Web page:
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Research at St Andrews

An efficient representation of glacier dynamics in a semi-distributed hydrological model to bridge glacier and river catchment scales

Research output: Contribution to journalArticle

Open Access Status

  • Embargoed (until 18/03/20)

Author(s)

Michel Wortmann, Tobias Bolch, Su Buda, Valentina Krysanova

School/Research organisations

Abstract

Glacierised river catchments have been shown to be highly sensitive to climate change, while large populations depend on the water resources originating from them. Hydrological models are used to aid water resource management, yet their treatment of glacier processes is either rudimentary in large-scale applications or linked to fully distributed glacier models that prevent larger model domains. Also, data scarcity in mountainous catchments has hampered the implementation of physically based approaches over entire river catchments. A fully integrated glacier dynamics module was developed for the hydrological model SWIM (SWIM-G) that takes full account of the spatial heterogeneity of mountainous catchments but keeps in line with the semi-distributed disaggregation of the hydrological model. The glacierised part of the catchment is disaggregated into glaciological response units that are based on subbasin, elevation zone and aspect classes. They seamlessly integrate into the hydrological response units of the hydrological model. Robust and simple approaches to ice ow, avalanching, snow accumulation and metamorphism as well as glacier ablation under consideration of aspect, debris cover and sublimation are implemented in the model, balancing process complexity and data availability. The fully integrated model is also capable of simulating a range of other hydrological processes that are common for larger mountainous catchments such as reservoirs, irrigation agriculture and runoff from a diverse soil and vegetation cover. SWIM-G is initialised and calibrated to initial glacier hypsometry, glacier mass balance and river discharge. While the model is intended to be used in medium to large river basins with data-scarce and glacierised headwaters, it is here validated in the data-scarce catchment of the Upper Aksu River, Kyrgyzstan/NW China and in the relatively data-abundant catchment of the Upper Rhone River, Switzerland.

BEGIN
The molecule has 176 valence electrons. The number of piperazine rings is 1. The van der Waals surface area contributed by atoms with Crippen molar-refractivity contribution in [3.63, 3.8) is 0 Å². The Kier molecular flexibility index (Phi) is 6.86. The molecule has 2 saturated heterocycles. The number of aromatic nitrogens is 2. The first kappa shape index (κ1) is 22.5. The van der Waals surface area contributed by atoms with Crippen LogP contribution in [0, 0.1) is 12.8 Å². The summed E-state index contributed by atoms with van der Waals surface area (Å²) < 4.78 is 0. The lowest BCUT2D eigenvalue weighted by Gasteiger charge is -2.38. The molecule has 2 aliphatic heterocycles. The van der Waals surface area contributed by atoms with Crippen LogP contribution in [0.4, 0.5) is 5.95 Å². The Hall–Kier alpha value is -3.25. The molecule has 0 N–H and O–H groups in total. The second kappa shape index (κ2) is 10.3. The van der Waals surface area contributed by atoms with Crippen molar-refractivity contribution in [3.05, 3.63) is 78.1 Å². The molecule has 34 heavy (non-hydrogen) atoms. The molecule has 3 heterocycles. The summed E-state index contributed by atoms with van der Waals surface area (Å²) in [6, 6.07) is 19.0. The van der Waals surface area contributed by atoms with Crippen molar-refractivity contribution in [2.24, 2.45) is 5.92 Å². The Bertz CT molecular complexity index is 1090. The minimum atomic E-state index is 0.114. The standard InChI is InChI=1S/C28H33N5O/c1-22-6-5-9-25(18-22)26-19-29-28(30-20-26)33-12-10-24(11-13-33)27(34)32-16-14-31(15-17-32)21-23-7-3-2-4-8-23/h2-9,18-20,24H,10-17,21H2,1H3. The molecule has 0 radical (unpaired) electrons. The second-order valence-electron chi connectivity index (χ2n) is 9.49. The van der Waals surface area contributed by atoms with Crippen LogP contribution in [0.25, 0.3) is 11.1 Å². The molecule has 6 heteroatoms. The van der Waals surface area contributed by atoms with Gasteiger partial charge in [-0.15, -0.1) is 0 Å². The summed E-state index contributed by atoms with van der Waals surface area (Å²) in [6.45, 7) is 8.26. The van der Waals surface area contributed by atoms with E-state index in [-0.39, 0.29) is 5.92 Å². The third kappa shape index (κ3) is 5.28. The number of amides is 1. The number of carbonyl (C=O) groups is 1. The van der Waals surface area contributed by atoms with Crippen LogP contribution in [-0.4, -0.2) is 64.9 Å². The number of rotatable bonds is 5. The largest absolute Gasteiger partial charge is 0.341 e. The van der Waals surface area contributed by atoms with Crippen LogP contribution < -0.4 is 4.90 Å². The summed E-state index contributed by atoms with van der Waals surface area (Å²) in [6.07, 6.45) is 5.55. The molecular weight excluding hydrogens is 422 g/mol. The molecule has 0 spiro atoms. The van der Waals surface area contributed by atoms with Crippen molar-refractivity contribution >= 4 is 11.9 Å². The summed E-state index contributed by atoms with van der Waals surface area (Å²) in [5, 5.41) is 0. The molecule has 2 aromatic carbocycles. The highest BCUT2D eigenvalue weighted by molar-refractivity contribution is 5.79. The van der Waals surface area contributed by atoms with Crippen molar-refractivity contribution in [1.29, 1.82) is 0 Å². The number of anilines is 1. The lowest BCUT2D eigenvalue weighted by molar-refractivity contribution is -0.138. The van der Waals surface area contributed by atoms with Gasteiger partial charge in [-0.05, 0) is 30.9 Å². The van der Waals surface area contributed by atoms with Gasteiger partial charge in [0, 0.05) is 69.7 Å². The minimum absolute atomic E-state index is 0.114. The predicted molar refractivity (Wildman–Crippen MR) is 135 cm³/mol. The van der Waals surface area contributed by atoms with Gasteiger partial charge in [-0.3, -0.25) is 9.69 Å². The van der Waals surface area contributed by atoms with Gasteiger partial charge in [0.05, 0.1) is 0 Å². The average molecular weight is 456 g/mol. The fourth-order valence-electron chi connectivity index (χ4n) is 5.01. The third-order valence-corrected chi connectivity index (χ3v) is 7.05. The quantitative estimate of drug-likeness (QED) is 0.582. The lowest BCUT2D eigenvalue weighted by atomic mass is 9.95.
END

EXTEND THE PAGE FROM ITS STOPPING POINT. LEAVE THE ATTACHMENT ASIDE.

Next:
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Details

Original languageEnglish
Pages (from-to)136-152
JournalJournal of Hydrology
Volume573
Early online date18 Mar 2019
DOIs
Publication statusPublished - Jun 2019

    Research areas

  • Glaciohydrological model, SWIM, Aksu basin, Rhone basin, Glacier mass balance modelling

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